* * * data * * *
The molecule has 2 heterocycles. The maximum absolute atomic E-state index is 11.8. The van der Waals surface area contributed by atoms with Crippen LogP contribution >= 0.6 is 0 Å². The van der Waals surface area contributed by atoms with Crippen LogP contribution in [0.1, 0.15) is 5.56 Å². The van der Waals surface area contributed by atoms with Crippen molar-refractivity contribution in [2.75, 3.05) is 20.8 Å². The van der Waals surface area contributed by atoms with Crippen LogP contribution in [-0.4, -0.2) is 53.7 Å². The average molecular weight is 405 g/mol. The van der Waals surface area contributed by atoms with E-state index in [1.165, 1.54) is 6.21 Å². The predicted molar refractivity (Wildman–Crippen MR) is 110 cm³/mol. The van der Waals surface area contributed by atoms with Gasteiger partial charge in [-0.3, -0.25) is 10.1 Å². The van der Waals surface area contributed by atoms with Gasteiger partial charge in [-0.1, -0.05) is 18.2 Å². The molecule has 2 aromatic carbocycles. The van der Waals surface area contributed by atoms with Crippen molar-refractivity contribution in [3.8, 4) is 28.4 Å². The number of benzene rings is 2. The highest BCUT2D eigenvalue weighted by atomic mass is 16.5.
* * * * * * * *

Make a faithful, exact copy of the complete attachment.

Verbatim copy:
The molecule has 2 heterocycles. The maximum absolute atomic E-state index is 11.8. The van der Waals surface area contributed by atoms with Crippen LogP contribution >= 0.6 is 0 Å². The van der Waals surface area contributed by atoms with Crippen LogP contribution in [0.1, 0.15) is 5.56 Å². The van der Waals surface area contributed by atoms with Crippen molar-refractivity contribution in [2.75, 3.05) is 20.8 Å². The van der Waals surface area contributed by atoms with Crippen LogP contribution in [-0.4, -0.2) is 53.7 Å². The average molecular weight is 405 g/mol. The van der Waals surface area contributed by atoms with E-state index in [1.165, 1.54) is 6.21 Å². The predicted molar refractivity (Wildman–Crippen MR) is 110 cm³/mol. The van der Waals surface area contributed by atoms with Gasteiger partial charge in [-0.3, -0.25) is 10.1 Å². The van der Waals surface area contributed by atoms with Gasteiger partial charge in [-0.1, -0.05) is 18.2 Å². The molecule has 2 aromatic carbocycles. The van der Waals surface area contributed by atoms with Crippen molar-refractivity contribution in [3.8, 4) is 28.4 Å². The number of benzene rings is 2. The highest BCUT2D eigenvalue weighted by atomic mass is 16.5.